Police crackdown on metal thefts

HUNDREDS of police officers raided scrapyards across South Yorkshire in the ongoing war against thieves and traders cashing in on stolen metal.

In the biggest police operation of its kind in the county, officers raided premises in a series of co-ordinated strikes on Tuesday.

South Yorkshire Police said the aim was to identify businesses which buy stolen metal from thieves, fuelling an illegal industry.

Chief Superintendent Bill Hotchkiss, regional strategic metal theft coordinator for Yorkshire and the Humber, said the raids were the culmination of months of planning.

He said: “The full extent of the amount of material and assets recovered from the sites searched today won’t be clear for some time.”

“We have sent a strong message to rogue tradespeople and those suspected of creating a market for stolen metal.”

“South Yorkshire Police is focused on disrupting criminal trade and removing the market for stolen metal - legitimate scrap metal dealers have nothing to fear.”

“Metal theft is not a victimless crime, it causes interruption to the provision of utilities such as electricity, water, gas, telecommunications and rail transport and has a far-reaching impact on communities. “

“Those who steal cable are putting themselves in real danger. Railway lines are operational 24 hours a day and trespassing can prove fatal. Strong currents also pass through many cables and can seriously injure anyone who touches them. Those who steal cable are not only risking a prison sentence, they are risking their lives.”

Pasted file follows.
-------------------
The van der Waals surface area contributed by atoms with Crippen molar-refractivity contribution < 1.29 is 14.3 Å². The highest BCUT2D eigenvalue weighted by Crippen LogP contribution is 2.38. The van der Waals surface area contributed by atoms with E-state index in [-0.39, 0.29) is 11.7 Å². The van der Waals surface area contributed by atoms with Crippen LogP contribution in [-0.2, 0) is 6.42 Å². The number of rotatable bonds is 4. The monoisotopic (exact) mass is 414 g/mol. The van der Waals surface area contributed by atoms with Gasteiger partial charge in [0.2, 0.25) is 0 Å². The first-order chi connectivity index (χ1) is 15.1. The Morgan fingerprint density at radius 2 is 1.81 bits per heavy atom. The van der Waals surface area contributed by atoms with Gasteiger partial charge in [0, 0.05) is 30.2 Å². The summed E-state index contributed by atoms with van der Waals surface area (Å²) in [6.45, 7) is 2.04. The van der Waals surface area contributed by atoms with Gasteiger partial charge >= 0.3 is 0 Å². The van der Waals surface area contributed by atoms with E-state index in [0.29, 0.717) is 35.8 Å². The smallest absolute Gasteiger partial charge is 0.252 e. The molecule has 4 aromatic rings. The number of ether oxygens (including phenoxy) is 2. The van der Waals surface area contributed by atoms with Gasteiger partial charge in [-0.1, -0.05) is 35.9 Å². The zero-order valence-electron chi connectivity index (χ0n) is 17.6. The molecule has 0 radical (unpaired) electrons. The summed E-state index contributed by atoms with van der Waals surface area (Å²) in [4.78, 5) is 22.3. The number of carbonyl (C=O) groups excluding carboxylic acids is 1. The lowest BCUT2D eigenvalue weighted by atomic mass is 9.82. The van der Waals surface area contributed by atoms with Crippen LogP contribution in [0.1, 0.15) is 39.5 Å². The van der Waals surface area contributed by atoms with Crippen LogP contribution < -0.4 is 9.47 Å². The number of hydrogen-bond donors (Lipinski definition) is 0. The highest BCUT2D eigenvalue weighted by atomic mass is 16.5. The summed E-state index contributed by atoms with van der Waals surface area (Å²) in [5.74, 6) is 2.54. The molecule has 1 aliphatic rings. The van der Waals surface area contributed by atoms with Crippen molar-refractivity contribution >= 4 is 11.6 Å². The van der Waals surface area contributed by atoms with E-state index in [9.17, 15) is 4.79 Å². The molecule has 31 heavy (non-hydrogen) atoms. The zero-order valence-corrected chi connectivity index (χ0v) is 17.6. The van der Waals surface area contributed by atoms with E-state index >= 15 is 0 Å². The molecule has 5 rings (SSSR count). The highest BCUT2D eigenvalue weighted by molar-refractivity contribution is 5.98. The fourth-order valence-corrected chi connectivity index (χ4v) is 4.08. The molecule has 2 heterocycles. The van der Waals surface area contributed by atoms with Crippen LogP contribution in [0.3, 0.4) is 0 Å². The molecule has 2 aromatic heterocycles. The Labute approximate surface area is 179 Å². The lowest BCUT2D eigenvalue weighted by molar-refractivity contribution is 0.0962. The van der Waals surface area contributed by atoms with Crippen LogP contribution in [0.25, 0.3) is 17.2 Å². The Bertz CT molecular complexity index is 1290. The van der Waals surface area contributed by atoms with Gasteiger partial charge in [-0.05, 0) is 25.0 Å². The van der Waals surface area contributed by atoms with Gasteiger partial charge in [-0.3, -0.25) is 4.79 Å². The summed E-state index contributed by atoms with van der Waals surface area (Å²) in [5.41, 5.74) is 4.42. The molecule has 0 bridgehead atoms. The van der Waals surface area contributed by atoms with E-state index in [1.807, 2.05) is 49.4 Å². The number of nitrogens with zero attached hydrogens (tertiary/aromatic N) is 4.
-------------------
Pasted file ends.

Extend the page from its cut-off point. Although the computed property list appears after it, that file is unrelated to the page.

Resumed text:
Following the arrests of suspects, specialist search officers and colleagues from agencies including Rotherham Council, HMRC, BT, Northern Power Grid, the Environment Agency and Yorkshire Water searched every site identifying and recovering stolen metal and assets gained through criminal activity.

Community protection officers from Rotherham Council were looking to find whether there have been any offences in relation to the illegal disposal, transportation or movement of waste and fly tipping as well as the theft of metal from roads, council houses and buildings.

A council spokesman described the operation as a ‘significant day’ for Rotherham.

He said: “We work very closely with a variety of partners on an on-going basis to try and put a stop to this kind of crime, which results in huge costs and disruptions to individuals and organisations such as ourselves.”

“Today’s operation took it to a new level and allowed us to take a very close look at one particular business - an excellent way of working with our partners to ensure that those who do not work with us to combat this disgraceful crime are brought to book.”